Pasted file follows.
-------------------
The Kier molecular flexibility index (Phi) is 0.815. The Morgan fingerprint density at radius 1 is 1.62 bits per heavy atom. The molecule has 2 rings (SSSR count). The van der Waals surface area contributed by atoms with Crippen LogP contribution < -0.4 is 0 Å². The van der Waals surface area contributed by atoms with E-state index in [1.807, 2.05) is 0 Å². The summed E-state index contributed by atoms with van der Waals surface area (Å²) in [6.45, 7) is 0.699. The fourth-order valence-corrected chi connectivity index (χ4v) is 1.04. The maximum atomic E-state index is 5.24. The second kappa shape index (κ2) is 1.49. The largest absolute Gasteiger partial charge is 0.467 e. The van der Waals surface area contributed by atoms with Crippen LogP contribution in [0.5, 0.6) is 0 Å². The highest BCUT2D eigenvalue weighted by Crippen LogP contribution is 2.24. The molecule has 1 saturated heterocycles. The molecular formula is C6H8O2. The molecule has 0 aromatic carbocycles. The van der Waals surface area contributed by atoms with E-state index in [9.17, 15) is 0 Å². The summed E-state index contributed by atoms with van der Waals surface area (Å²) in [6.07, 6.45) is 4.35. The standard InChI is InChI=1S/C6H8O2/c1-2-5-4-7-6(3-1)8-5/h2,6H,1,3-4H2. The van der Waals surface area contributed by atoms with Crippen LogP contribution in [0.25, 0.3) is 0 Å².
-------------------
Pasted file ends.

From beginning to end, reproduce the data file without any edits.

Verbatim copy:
The Kier molecular flexibility index (Phi) is 0.815. The Morgan fingerprint density at radius 1 is 1.62 bits per heavy atom. The molecule has 2 rings (SSSR count). The van der Waals surface area contributed by atoms with Crippen LogP contribution < -0.4 is 0 Å². The van der Waals surface area contributed by atoms with E-state index in [1.807, 2.05) is 0 Å². The summed E-state index contributed by atoms with van der Waals surface area (Å²) in [6.45, 7) is 0.699. The fourth-order valence-corrected chi connectivity index (χ4v) is 1.04. The maximum atomic E-state index is 5.24. The second kappa shape index (κ2) is 1.49. The largest absolute Gasteiger partial charge is 0.467 e. The van der Waals surface area contributed by atoms with Crippen LogP contribution in [0.5, 0.6) is 0 Å². The highest BCUT2D eigenvalue weighted by Crippen LogP contribution is 2.24. The molecule has 1 saturated heterocycles. The molecular formula is C6H8O2. The molecule has 0 aromatic carbocycles. The van der Waals surface area contributed by atoms with E-state index in [9.17, 15) is 0 Å². The summed E-state index contributed by atoms with van der Waals surface area (Å²) in [6.07, 6.45) is 4.35. The standard InChI is InChI=1S/C6H8O2/c1-2-5-4-7-6(3-1)8-5/h2,6H,1,3-4H2. The van der Waals surface area contributed by atoms with Crippen LogP contribution in [0.25, 0.3) is 0 Å².